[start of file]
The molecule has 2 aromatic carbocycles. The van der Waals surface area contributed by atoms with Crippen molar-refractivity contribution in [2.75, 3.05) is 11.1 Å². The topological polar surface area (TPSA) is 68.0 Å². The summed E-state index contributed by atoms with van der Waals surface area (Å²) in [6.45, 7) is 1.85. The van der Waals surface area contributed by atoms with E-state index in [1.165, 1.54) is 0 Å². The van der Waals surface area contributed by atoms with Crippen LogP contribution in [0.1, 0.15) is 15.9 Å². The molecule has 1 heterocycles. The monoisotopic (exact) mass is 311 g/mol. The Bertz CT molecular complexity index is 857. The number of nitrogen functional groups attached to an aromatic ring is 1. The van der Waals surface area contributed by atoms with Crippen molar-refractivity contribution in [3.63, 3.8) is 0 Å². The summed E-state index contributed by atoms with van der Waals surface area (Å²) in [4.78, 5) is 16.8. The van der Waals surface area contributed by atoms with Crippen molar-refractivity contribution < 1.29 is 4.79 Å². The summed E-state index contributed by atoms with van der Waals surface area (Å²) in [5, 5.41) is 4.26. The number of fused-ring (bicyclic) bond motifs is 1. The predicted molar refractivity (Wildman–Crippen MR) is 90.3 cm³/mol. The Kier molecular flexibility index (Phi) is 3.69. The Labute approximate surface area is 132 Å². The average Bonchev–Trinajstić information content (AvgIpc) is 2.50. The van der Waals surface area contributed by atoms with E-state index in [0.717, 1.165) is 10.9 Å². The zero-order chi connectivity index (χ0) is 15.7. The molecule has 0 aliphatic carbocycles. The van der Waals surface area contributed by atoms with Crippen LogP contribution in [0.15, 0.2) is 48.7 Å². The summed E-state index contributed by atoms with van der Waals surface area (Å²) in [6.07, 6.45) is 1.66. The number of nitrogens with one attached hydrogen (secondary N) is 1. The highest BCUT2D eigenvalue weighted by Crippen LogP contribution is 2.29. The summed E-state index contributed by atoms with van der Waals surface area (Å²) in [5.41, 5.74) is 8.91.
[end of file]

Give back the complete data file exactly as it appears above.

The molecule has 2 aromatic carbocycles. The van der Waals surface area contributed by atoms with Crippen molar-refractivity contribution in [2.75, 3.05) is 11.1 Å². The topological polar surface area (TPSA) is 68.0 Å². The summed E-state index contributed by atoms with van der Waals surface area (Å²) in [6.45, 7) is 1.85. The van der Waals surface area contributed by atoms with E-state index in [1.165, 1.54) is 0 Å². The van der Waals surface area contributed by atoms with Crippen LogP contribution in [0.1, 0.15) is 15.9 Å². The molecule has 1 heterocycles. The monoisotopic (exact) mass is 311 g/mol. The Bertz CT molecular complexity index is 857. The number of nitrogen functional groups attached to an aromatic ring is 1. The van der Waals surface area contributed by atoms with Crippen molar-refractivity contribution in [3.63, 3.8) is 0 Å². The summed E-state index contributed by atoms with van der Waals surface area (Å²) in [4.78, 5) is 16.8. The van der Waals surface area contributed by atoms with Crippen molar-refractivity contribution < 1.29 is 4.79 Å². The summed E-state index contributed by atoms with van der Waals surface area (Å²) in [5, 5.41) is 4.26. The number of fused-ring (bicyclic) bond motifs is 1. The predicted molar refractivity (Wildman–Crippen MR) is 90.3 cm³/mol. The Kier molecular flexibility index (Phi) is 3.69. The Labute approximate surface area is 132 Å². The average Bonchev–Trinajstić information content (AvgIpc) is 2.50. The van der Waals surface area contributed by atoms with E-state index in [0.717, 1.165) is 10.9 Å². The zero-order chi connectivity index (χ0) is 15.7. The molecule has 0 aliphatic carbocycles. The van der Waals surface area contributed by atoms with Crippen LogP contribution in [0.15, 0.2) is 48.7 Å². The summed E-state index contributed by atoms with van der Waals surface area (Å²) in [6.07, 6.45) is 1.66. The number of nitrogens with one attached hydrogen (secondary N) is 1. The highest BCUT2D eigenvalue weighted by Crippen LogP contribution is 2.29. The summed E-state index contributed by atoms with van der Waals surface area (Å²) in [5.41, 5.74) is 8.91.